Two games into his Premier League career, and new Manchester United manager Erik ten Hag is truly in the doldrums.
An opening day defeat to Brighton at home may be forgivable, a 4 – 0 humbling away at Brentford is not.
Erik ten Hag needed a good start, and he hasn’t had one. He’s dealing with a chaotically run organisation, a toxic dressing room, and a wantaway superstar.
Now he’s lost his first two Manchester United games, he’s also dealing with the melodrama.
The fans are already questioning him, egged on by United legend Gary Neville’s increasingly maudlin punditry.
It’s hard to tell if Neville’s despair is genuine or for the cameras. Either way, it’s quite impressive. His utter despondency is equivalent to that of a teenage boy experiencing rejection for the first time.
Only, it’s not the first time. Nobody should be surprised or devastated that the club isn’t performing optimally. The Manchester United team who lost against Brentford is the same group of disjointed, disinterested players who have underwhelmed for two seasons now.
The team needs to be rebuilt, and ten Hag has been hired to do just that. The consecutive defeats to start the season only serve to highlight how difficult it is to overhaul a massive team.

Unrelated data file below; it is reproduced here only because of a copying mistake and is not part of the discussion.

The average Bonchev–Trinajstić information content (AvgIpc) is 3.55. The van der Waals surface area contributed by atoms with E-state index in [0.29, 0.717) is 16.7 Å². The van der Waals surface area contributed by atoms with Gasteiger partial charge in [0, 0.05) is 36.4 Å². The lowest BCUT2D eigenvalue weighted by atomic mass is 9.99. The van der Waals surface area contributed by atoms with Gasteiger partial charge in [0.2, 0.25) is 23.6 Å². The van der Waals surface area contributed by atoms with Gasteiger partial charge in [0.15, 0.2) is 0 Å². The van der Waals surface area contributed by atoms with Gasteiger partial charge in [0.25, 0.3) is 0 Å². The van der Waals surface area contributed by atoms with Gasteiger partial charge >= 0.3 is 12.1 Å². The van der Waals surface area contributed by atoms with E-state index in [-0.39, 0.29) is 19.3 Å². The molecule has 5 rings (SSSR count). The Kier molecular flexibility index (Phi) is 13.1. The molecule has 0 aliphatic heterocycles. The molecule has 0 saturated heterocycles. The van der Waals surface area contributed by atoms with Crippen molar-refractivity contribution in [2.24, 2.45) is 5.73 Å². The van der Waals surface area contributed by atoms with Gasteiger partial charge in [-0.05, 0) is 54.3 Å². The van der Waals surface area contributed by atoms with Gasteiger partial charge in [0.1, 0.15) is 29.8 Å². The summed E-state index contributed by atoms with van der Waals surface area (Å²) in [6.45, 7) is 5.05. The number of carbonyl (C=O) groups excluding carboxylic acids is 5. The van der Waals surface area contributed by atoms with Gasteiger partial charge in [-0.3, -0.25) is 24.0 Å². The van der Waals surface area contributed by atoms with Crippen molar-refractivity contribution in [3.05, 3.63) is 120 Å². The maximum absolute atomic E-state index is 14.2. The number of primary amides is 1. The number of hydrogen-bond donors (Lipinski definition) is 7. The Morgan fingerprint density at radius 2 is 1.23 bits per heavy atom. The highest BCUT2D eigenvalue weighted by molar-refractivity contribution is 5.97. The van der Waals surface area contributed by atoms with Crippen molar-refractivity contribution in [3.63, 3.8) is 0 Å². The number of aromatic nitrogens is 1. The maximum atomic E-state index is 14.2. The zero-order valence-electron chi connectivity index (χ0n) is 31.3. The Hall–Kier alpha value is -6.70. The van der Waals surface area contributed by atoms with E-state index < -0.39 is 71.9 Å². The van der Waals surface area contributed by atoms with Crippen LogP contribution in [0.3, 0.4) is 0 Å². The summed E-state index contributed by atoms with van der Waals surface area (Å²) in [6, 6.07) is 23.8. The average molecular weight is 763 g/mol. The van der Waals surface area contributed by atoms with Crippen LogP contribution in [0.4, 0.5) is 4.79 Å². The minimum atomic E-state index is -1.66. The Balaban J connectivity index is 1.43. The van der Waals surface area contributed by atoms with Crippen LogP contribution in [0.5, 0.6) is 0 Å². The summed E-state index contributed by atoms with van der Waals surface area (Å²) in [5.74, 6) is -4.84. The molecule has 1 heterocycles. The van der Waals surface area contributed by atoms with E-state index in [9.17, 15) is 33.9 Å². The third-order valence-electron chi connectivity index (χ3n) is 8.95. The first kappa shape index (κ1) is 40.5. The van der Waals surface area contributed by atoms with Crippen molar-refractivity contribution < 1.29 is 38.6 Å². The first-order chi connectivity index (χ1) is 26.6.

If there is a glimmer of hope for United, it’s the example set by their former title rivals, Arsenal. Three seasons into Mikel Arteta’s Arsenal tenure, the Gunners finally look like a coherent team with a clear identity capable of reaching their former heights.
It’s taken three years and a lot of weighty decisions from Arteta to get to that point, though. Arteta’s first season and a half featured all the same issues as ten Hag’s current floundering crusade.
Superstars who either don’t want to be there or won’t leave. A muddled collection of players who don’t fit the manager’s vision. Calamitous goals conceded as a result of comical attempts to play out from the back, and a fanbase who don’t understand what the manager is trying to do.
Arsenal show that it is possible to revitalise a team like that, but it takes total trust in and dedication to the manager. The entire club needs to be aligned towards a style of play on the pitch. Given the branding-focussed infrastructure at Old Trafford, ten Hag may not get that.